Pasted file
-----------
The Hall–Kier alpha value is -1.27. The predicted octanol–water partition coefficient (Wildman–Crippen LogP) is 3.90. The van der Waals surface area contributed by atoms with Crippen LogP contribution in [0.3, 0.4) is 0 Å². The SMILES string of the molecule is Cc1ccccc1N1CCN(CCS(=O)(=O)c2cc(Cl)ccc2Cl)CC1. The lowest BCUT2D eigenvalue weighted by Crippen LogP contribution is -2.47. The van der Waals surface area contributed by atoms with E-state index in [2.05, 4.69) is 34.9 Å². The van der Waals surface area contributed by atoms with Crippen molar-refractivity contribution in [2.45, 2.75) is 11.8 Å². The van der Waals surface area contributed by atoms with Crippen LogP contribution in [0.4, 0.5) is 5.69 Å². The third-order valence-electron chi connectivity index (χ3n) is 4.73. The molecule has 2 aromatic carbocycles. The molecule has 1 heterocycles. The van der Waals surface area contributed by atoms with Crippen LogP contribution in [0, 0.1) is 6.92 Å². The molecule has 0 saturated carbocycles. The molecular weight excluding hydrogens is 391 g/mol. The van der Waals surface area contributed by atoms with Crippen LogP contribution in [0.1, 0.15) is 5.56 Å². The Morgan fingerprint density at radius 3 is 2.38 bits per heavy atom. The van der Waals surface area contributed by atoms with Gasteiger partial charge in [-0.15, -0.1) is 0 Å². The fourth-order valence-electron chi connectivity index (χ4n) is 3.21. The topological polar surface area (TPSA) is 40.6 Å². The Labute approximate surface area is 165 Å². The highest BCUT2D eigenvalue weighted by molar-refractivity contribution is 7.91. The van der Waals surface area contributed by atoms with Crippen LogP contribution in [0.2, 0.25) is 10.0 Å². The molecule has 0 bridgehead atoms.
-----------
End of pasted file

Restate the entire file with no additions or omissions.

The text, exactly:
The Hall–Kier alpha value is -1.27. The predicted octanol–water partition coefficient (Wildman–Crippen LogP) is 3.90. The van der Waals surface area contributed by atoms with Crippen LogP contribution in [0.3, 0.4) is 0 Å². The SMILES string of the molecule is Cc1ccccc1N1CCN(CCS(=O)(=O)c2cc(Cl)ccc2Cl)CC1. The lowest BCUT2D eigenvalue weighted by Crippen LogP contribution is -2.47. The van der Waals surface area contributed by atoms with E-state index in [2.05, 4.69) is 34.9 Å². The van der Waals surface area contributed by atoms with Crippen molar-refractivity contribution in [2.45, 2.75) is 11.8 Å². The van der Waals surface area contributed by atoms with Crippen LogP contribution in [0.4, 0.5) is 5.69 Å². The third-order valence-electron chi connectivity index (χ3n) is 4.73. The molecule has 2 aromatic carbocycles. The molecule has 1 heterocycles. The van der Waals surface area contributed by atoms with Crippen LogP contribution in [0, 0.1) is 6.92 Å². The molecule has 0 saturated carbocycles. The molecular weight excluding hydrogens is 391 g/mol. The van der Waals surface area contributed by atoms with Crippen LogP contribution in [0.1, 0.15) is 5.56 Å². The Morgan fingerprint density at radius 3 is 2.38 bits per heavy atom. The van der Waals surface area contributed by atoms with Gasteiger partial charge in [-0.15, -0.1) is 0 Å². The fourth-order valence-electron chi connectivity index (χ4n) is 3.21. The topological polar surface area (TPSA) is 40.6 Å². The Labute approximate surface area is 165 Å². The highest BCUT2D eigenvalue weighted by molar-refractivity contribution is 7.91. The van der Waals surface area contributed by atoms with Crippen LogP contribution in [0.2, 0.25) is 10.0 Å². The molecule has 0 bridgehead atoms.